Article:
1. One of carbon's interesting properties is its ability to form a wide variety of molecules, especially ones containing bonds linking multiple carbon atoms.
2. This element is so widely distributed throughout nature that the largest subdiscipline of chemistry, organic chemistry, is devoted to the study of carbon compounds.
3. The name organic is historical and suggests a biological origin for the substances under investigation, but this is not necessarily true.
4. In practice, most organic chemists confine themselves to compounds in which carbon is combined with a relatively small number of other elements: hydrogen, oxygen, nitrogen, sulfur, chlorine, phosphorus, and bromine.
5. Even with this restriction, over 12 million of the 23 million total known compounds are considered organic.
6. The chemical behavior (i.e., properties and reactivity) of organic compounds enables us to organize them into a relatively small number of categories.
7. As a result, in this chapter we concentrate on only a few and stress their important roles within the functions of living things.
8. To identify a specific organic compound from among the myriad of possibilities, the compound must be named.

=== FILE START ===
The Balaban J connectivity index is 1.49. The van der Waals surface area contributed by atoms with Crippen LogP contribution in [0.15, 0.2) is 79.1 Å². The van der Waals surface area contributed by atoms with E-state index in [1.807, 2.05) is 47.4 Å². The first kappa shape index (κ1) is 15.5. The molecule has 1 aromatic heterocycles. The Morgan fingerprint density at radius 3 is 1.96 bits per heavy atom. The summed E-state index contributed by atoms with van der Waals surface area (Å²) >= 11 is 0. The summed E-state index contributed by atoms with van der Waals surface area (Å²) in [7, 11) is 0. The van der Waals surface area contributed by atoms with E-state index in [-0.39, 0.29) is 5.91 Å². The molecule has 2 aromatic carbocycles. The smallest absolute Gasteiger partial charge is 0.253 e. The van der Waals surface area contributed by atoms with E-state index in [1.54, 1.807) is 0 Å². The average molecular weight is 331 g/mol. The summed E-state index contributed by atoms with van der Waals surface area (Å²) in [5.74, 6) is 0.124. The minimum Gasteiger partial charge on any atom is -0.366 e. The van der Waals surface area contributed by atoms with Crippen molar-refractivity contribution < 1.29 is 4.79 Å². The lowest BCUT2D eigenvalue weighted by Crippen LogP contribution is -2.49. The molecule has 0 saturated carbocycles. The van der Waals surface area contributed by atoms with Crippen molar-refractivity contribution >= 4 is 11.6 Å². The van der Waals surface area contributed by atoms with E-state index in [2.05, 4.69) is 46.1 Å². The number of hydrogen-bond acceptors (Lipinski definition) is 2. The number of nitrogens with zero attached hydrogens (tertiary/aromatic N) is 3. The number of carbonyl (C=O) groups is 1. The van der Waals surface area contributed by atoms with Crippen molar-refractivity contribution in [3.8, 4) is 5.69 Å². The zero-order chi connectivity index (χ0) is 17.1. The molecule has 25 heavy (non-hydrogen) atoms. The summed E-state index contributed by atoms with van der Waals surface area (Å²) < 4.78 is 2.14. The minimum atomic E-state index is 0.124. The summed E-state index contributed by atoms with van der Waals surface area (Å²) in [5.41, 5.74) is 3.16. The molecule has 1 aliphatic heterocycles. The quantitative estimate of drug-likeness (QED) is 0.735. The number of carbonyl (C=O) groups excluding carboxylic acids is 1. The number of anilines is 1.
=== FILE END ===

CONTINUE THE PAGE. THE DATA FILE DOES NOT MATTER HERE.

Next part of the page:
9. Chemists use a formal set of nomenclature rules established by an international committee so each of the 12 million compounds can be uniquely named.
10. However, many of these compounds have been known for a long time by common names such as alcohol, sugar, and morphine.
11. When a headache strikes, even chemists do not call out for 2-(acetyloxy)-benzoic acid; they simply say "Give me some aspirin!"
12. Likewise, prescriptions specify penicillin-N rather than 6[(5-amino-5-carboxy-l-oxopentyl)amino]-3,3-dimethyl-7-oxopentyl-4-thia-l-azabicyclo[3.2.0]hepta-ne-2-carboxylic acid.
13. Mouthfuls like this are the cause of great merriment to those who like to satirize chemists. Nonetheless, chemical names are important and unambiguous to those who know the system.
14. You can rest easy because in this chapter, we will use common names in almost all cases.
15. An incredible variety of organic compounds exists because of the remarkable ability of carbon atoms to bond in multiple ways both to other carbon atoms and to atoms of other elements.
16. To better understand such possibilities, we need a few basic rules for bonding in organic molecules.
17. You used one of these in Chapter 2, the octet rule.
18. When bonded, each carbon atom has a share in eight electrons, an octet.